LEXINGTON, Ky. — More than 60% of teens on the road today got their driver’s license before the age of 18, according to new research from the AAA Foundation for Traffic Safety. That’s an 11% increase since 2012. The good news? Unlike their 18 year old peers, these younger teens are subject to graduated driver licensing (GDL) programs that help them to gradually learn the rules of the road under less risky conditions.
“The fact that more teens are starting to drive at an age when they can gradually learn the necessary skills to be safe behind the wheel is great news for all drivers,” said Lori Weaver Hawkins, public and government affairs manager, AAA Blue Grass. “Past trends of waiting until you turn 18 to be licensed was a cause for concern. Many of these young drivers were getting behind the wheel with minimal knowledge or support, putting themselves and others at risk.”
National Teen Driver Safety Week (October 20-26) helps to remind parents to have conversations with their teens about the important rules they need to follow to stay safe behind the wheel of a motor vehicle. The greatest dangers to teen drivers include alcohol, inconsistent or no seat belt use, distracted and drowsy driving, speeding and number of passengers.
GDLs restrict young drivers
All states, including Kentucky, have GDL systems in place for teen drivers ages 16 and 17 to help them gradually learn the rules of the road under less risky conditions. The programs require minimum holding periods and practice behind the wheel for teens with learner’s permits, followed by restricted licenses that limit driving at night or with peer passengers.
According to the Kentucky Transportation Cabinet, Kentucky currently has one of the highest teen crash rates in the nation. Teenage drivers account for only six percent of the state’s driving population, yet they are involved in about 18 percent of fatal crashes in Kentucky and more than 20 percent of all highway crashes in the state.
Kentucky’s Graduated Driver Licensing program is only required for drivers obtaining their original permit at the age of 16 or 17 and uses an intermediary period of six months between the learner's permit and full, unrestricted license. The program enforces a number of protections on young drivers and requires driver’s education before teens move to an unrestricted license.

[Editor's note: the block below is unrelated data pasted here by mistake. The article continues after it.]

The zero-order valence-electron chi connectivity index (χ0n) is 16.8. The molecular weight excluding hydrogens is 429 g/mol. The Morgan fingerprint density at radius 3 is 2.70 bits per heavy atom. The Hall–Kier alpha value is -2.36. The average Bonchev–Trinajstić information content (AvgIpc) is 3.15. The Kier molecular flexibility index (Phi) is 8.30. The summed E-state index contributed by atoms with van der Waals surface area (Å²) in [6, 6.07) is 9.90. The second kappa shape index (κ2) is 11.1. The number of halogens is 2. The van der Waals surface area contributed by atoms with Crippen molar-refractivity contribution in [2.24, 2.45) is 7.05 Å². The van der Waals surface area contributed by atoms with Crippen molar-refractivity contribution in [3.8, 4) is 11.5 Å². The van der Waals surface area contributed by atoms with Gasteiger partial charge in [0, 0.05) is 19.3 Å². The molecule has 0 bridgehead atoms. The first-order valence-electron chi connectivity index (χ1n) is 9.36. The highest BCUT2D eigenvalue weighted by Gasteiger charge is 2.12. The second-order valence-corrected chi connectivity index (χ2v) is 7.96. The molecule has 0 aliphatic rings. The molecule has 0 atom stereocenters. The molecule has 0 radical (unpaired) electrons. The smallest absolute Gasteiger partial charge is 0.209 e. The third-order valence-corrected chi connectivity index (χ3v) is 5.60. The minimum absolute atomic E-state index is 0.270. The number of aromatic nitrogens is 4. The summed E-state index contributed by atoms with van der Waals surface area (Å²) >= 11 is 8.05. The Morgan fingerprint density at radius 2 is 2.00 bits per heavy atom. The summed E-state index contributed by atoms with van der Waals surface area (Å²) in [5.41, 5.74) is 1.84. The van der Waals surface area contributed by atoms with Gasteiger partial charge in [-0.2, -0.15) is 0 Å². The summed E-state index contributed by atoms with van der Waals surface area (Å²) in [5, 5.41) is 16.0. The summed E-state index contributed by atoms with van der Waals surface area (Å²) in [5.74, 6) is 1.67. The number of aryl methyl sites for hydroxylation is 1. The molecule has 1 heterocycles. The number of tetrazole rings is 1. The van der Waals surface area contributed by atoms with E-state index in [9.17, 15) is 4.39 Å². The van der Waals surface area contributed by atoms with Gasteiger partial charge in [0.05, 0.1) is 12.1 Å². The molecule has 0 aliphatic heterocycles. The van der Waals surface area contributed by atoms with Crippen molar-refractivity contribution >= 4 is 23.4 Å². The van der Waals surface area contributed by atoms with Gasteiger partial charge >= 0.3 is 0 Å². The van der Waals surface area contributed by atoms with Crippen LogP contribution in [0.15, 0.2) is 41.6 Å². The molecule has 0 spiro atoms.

New trend in teen licensure
The new report reveals a changing trend in teen licensure since the Foundation first began evaluating the issue in 2012. At the time, the country was just emerging from a recession and many young people cited their family’s inability to afford the high cost of driving as a reason why they did not obtain their license sooner.
“The trend for teens to acquire their driver’s license has changed over the past 10 years,” said Weaver Hawkins. “Many are getting licensed before the age of 18, which means more of Generation Z is learning to drive under the protection of state graduated driver licensing programs and parental supervision.”
The new AAA Foundation study surveyed young adults ages 18-24 to determine when they obtained their license and found that nationally, 40.8% got their license at or before age 16 and 60.3% got their license before the age of 18. Teens living in rural areas and those in the Midwest were more likely to get their licenses under the age of 18 than teens in other areas.
Teens more likely to be in serious crashes
The need for teens to gradually learn skills necessary for driving is supported by previous AAA Foundation research, which found that for every mile driven, new teen drivers ages 16-17 years old are three times as likely as adults to be involved in a deadly crash.
But earlier AAA Foundation research also found that drivers first licensed at age 18 are more likely to be involved in a crash resulting in injuries during their first year of solo driving than new drivers licensed at any other age, a statistic that supports the effectives of GDL programs for younger teen drivers.